Table 3

Experimental results of amoxicillin (with molecular weight of 365.4 g/mol) rejection by RO membrane conducted in different conditions and variables (all of runs are in block1)

Std

Run

Factor 1 A:pressure (Bar)

Factor 2 B:concentration (mg/L)

Factor 3: C:pH

Factor 4 D:temprature (°C)

Response 1 rejection (%)

Response 2 permeate flux (L/m2.h)

23

1

11

10

6.5

40

84.24

14.73

22

2

11

500

6.5

20

87.85

14.7

6

3

11

255

10

20

90.94

15.1

13

4

11

10

3

30

80.23

15.8

17

5

9

255

3

30

73.52

12.9

7

6

11

255

3

40

80.09

16.36

12

7

13

255

6.5

40

95.37

18.34

19

8

9

255

10

30

77.84

12.7

21

9

11

10

6.5

20

82.37

15.27

25

10

11

255

6.5

30

82.62

16.2

11

11

9

255

6.5

40

76.31

13.17

9

12

9

255

6.5

20

74.93

12.54

18

13

13

255

3

30

87.34

18.37

15

14

11

10

10

30

91.45

15.81

1

15

9

10

6.5

30

78.55

13.2

24

16

11

500

6.5

40

89.21

14.18

8

17

11

255

10

40

92.12

16

20

18

13

255

10

30

99.36

17.9

26

19

11

255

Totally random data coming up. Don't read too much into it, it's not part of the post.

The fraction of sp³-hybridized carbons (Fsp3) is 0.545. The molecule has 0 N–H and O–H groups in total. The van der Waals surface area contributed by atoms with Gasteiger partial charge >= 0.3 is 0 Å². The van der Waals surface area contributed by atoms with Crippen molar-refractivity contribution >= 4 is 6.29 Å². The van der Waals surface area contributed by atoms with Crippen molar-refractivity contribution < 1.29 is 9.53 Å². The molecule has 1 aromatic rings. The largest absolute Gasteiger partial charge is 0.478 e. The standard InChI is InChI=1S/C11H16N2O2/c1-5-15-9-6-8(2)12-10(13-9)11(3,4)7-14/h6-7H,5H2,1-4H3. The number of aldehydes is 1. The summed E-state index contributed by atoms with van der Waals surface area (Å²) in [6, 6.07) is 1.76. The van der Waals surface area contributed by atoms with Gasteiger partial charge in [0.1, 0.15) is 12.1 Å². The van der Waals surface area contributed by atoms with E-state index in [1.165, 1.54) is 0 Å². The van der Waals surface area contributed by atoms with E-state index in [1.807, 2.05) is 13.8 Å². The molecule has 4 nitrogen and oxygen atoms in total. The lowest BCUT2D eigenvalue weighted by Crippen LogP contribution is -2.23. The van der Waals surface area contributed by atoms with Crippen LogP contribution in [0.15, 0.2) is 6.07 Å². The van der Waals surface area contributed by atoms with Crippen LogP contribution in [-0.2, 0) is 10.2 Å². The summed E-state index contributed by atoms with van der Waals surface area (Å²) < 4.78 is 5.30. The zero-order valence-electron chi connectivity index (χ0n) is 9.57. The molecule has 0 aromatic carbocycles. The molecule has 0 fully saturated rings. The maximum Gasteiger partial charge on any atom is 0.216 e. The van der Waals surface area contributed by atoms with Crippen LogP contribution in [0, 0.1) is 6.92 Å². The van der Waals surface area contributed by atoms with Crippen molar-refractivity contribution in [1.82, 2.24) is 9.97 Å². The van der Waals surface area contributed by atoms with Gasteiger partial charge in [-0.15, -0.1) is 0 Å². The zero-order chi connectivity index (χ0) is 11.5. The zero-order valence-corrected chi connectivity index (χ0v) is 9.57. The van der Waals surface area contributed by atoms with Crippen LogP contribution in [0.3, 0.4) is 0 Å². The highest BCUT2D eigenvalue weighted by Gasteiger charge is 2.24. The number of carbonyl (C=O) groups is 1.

6.5

30

83.1

16.7

5

20

11

255

3

20

79.43

15.7

16

21

11

500

10

30

90.12

14.45

14

22

11

500

3

30

78.77

14.62

27

23

11

255

6.5

30

84.12

14.7

4

24

13

500

6.5

30

94.21

17.93

3

25

9

500

6.5

30

75.76

12.54

2

26

13

10

6.5

30

98.23

18.54

10

27

13

255

6.5

20

93.25

17.67

Table 4

Experimental results of ampicillin (with molecular weight of 349.41g/mol) rejection by RO membrane conducted in different conditions and variables (all of runs are in block1)

Std

Run

Factor 1 A: pressure (Bar)

Factor 2 B: concentration(mg/L)

Factor 3 C:pH

Factor 4 D:temprature(°C)

Response1 rejection (%)

Response 2 permeate flux(L/m2.h)

22

1

11

500

6.5

20

90.57

14.63

23

2

11

10

6.5

40

91.13

16.27

20

3

13

255

10

30

98.57

17.26

19

4

9

255

10

30

80.02

12

18

5

13

255

3

30

94.61

18.47

21

6

11

10

6.5

20

90.75

15.73

7

7

11

255

3

40

83.96

15.95

10

8

13

255

6.5

20

96.52

18.12

13

9

11

10

3

30

93.91

15.81

27

10

11

255

6.5

30

89.31

15.27

24

11

11

500

6.5

40

90.91

15.8

1

12

9

10

6.5

30

79.1

13.63

8

13

11

255

10

40

93.79

16.1

12

14

13

255

6.5

40

97.22

18.63

11

15

9

255

6.5

40

78.71

13.32

16

16

11

500

10

30

93.12

16.9

5

17

11

255

3

20

82.12

15.5

14

18

11

500

3

30

83.11

15.42

2

19

13

10

6.5

30

98.8

18.73

15

20

11

10

10

30

93.91

15.81

25

21

11

255

6.5

30

89.13

15.1

26

22

11

255

6.5

30

90.24

15.8

3

23

9

500

6.5

30

76.37

12.54

9

24

9

255

6.5

20

77.31

12

6

25

11

255

10

20

93.47

14.9

17

26

9

255

3

30

75.1

13.1

4

27

13

500

6.5

30

96.97

18.54

From the results in Tables 3 and 4, the rejection and permeate flux by RO membrane varied between 73.52% to 99.36% and 12.7 to 18.5 (L/m2.h) for amoxicillin and 75.1% to 98.8% and 12 to 18.73 (L/m2.h) for ampicillin, respectively.